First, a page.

Congratulations to Marc for making his dream a reality and best of luck in Detroit.

You can read the full feature by clicking here.

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Meet the Bettors: Ben Mintz, Barstool Sports

“The thing I always say about Barstool is take what you do seriously, but don’t take yourself too seriously.”

Demetri Ravanos

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Meet The Bettors - Ben Mintz

One of the toughest things to do when you create gambling content is to get others invested in your wins and losses. If I don’t know you, why would I root for or against you? Somehow though, Ben Mintz has broken through.

He’s one of the many gamblers on the Barstool Sports payroll. Maybe it’s being introduced amidst a losing streak. Maybe it’s his comeback story. I would guess what makes most people take an interest in Mintz’s money is Mintz himself. He’s just genuinely likable and easy to talk to.

Mintz, as he is known to Barstool fans, is the focus of the latest Meet the Bettors column presented by Point to Point Marketing. We talk about that aforementioned losing streak, the past and future of America’s interest in poker, and why the brick-and-mortar sportsbooks will someday be a thing of the past.

Demetri Ravanos: We’re both SEC guys. Probably around the same time too. I graduated from Alabama in 03. Around that time, we all knew people who were finding ways to make bets. They probably thought they had an advantage over the bookmakers because they were in the heart of college action and living and breathing it.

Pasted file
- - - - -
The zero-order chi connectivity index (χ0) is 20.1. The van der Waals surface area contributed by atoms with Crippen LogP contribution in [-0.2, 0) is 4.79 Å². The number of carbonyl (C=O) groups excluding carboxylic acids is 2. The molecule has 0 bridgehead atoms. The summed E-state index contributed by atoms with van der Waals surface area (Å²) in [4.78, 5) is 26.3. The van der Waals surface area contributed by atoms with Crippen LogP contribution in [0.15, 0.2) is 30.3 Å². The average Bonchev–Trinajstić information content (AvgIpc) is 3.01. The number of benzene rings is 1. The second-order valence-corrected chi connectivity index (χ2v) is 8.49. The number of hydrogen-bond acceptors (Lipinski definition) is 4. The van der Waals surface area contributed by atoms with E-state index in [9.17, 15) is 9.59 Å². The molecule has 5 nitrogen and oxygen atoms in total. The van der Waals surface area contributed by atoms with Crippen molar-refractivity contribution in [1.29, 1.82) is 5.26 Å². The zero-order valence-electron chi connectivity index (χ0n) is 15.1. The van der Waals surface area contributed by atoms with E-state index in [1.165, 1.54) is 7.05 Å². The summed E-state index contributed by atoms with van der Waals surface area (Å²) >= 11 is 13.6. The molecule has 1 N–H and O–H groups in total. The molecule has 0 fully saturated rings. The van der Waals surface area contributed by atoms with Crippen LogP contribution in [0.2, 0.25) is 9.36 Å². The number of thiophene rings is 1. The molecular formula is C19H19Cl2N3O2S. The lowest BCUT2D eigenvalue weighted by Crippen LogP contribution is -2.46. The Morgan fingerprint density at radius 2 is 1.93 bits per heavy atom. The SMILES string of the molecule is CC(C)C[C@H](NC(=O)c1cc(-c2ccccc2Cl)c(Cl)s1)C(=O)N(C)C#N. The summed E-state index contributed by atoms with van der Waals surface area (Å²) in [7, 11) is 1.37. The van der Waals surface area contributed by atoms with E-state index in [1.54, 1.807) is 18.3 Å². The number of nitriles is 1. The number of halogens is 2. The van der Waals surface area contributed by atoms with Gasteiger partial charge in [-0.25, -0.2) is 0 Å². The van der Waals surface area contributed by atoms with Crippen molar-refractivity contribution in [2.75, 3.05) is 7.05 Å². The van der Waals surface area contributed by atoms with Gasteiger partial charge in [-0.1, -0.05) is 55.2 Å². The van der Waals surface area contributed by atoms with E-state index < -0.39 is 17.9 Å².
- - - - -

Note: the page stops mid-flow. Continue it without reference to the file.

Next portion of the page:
Do you think those advantages still exist for college sports fans? There are so many games across so many sports. Is there anywhere a dedicated fan has an advantage over the books?

Ben Mintz: Well, I’m not like the biggest college basketball guy, but the early part of college basketball season. It’s especially in the smaller schools. If people really focus on it, I’ve heard that there are big edges. There’s just so much information for the oddsmakers to keep up with from the transfer portal especially. It’s just so hard to handicap that stuff being in season with 300-and-something teams.          

I think there’s a little bit of an edge in the college baseball stuff still, just because they’ve only been doing these lines for a few years. The oddsmakers are still just trying to figure out how to properly handicap it, so I think there’s a little bit of edge there.         

DR: When you were on local sports radio in Louisiana, how much of this were you able to talk about, even if you were just using it as context for how much of a favorite a team might be? 

BM: All the time. I’ve been betting on sports for a long time now. I’m in my 40s, and this was always a big part of my brand, even when it was a little taboo. I was doing line segments, breaking down games, making picks. That was always a big part of what I did.           

I mean, it’s a fascinating part of the industry. And as long as you do it responsibly, I think it just makes everything more interesting.